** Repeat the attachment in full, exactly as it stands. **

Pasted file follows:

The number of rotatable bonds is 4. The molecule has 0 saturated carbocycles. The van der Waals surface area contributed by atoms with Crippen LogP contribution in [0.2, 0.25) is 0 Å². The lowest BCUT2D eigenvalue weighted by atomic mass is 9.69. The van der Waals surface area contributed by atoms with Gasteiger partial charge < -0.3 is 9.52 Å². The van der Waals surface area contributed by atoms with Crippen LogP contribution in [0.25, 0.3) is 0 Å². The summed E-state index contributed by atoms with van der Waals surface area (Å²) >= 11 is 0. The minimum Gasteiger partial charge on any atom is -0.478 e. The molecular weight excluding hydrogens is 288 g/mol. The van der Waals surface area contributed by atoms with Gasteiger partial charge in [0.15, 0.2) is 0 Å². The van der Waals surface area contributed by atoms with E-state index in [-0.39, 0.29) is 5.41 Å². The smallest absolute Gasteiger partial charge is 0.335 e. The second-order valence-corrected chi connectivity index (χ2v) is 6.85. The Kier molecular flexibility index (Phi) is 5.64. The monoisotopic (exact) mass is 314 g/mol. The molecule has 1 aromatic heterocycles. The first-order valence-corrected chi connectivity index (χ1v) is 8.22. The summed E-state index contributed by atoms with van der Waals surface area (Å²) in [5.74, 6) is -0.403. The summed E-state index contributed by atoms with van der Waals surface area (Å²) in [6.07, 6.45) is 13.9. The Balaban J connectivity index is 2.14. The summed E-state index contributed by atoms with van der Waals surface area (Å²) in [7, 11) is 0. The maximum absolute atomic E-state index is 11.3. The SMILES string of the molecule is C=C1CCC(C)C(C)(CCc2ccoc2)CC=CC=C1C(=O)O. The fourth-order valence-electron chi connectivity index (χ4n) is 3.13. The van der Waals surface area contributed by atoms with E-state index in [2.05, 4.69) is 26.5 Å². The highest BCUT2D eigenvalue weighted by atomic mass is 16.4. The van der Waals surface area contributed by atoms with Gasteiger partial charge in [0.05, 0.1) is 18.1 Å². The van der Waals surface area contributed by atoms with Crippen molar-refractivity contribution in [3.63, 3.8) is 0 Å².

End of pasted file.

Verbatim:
The number of rotatable bonds is 4. The molecule has 0 saturated carbocycles. The van der Waals surface area contributed by atoms with Crippen LogP contribution in [0.2, 0.25) is 0 Å². The lowest BCUT2D eigenvalue weighted by atomic mass is 9.69. The van der Waals surface area contributed by atoms with Gasteiger partial charge < -0.3 is 9.52 Å². The van der Waals surface area contributed by atoms with Crippen LogP contribution in [0.25, 0.3) is 0 Å². The summed E-state index contributed by atoms with van der Waals surface area (Å²) >= 11 is 0. The minimum Gasteiger partial charge on any atom is -0.478 e. The molecular weight excluding hydrogens is 288 g/mol. The van der Waals surface area contributed by atoms with Gasteiger partial charge in [0.15, 0.2) is 0 Å². The van der Waals surface area contributed by atoms with E-state index in [-0.39, 0.29) is 5.41 Å². The smallest absolute Gasteiger partial charge is 0.335 e. The second-order valence-corrected chi connectivity index (χ2v) is 6.85. The Kier molecular flexibility index (Phi) is 5.64. The monoisotopic (exact) mass is 314 g/mol. The molecule has 1 aromatic heterocycles. The first-order valence-corrected chi connectivity index (χ1v) is 8.22. The summed E-state index contributed by atoms with van der Waals surface area (Å²) in [5.74, 6) is -0.403. The summed E-state index contributed by atoms with van der Waals surface area (Å²) in [6.07, 6.45) is 13.9. The Balaban J connectivity index is 2.14. The summed E-state index contributed by atoms with van der Waals surface area (Å²) in [7, 11) is 0. The maximum absolute atomic E-state index is 11.3. The SMILES string of the molecule is C=C1CCC(C)C(C)(CCc2ccoc2)CC=CC=C1C(=O)O. The fourth-order valence-electron chi connectivity index (χ4n) is 3.13. The van der Waals surface area contributed by atoms with E-state index in [2.05, 4.69) is 26.5 Å². The highest BCUT2D eigenvalue weighted by atomic mass is 16.4. The van der Waals surface area contributed by atoms with Gasteiger partial charge in [0.05, 0.1) is 18.1 Å². The van der Waals surface area contributed by atoms with Crippen molar-refractivity contribution in [3.63, 3.8) is 0 Å².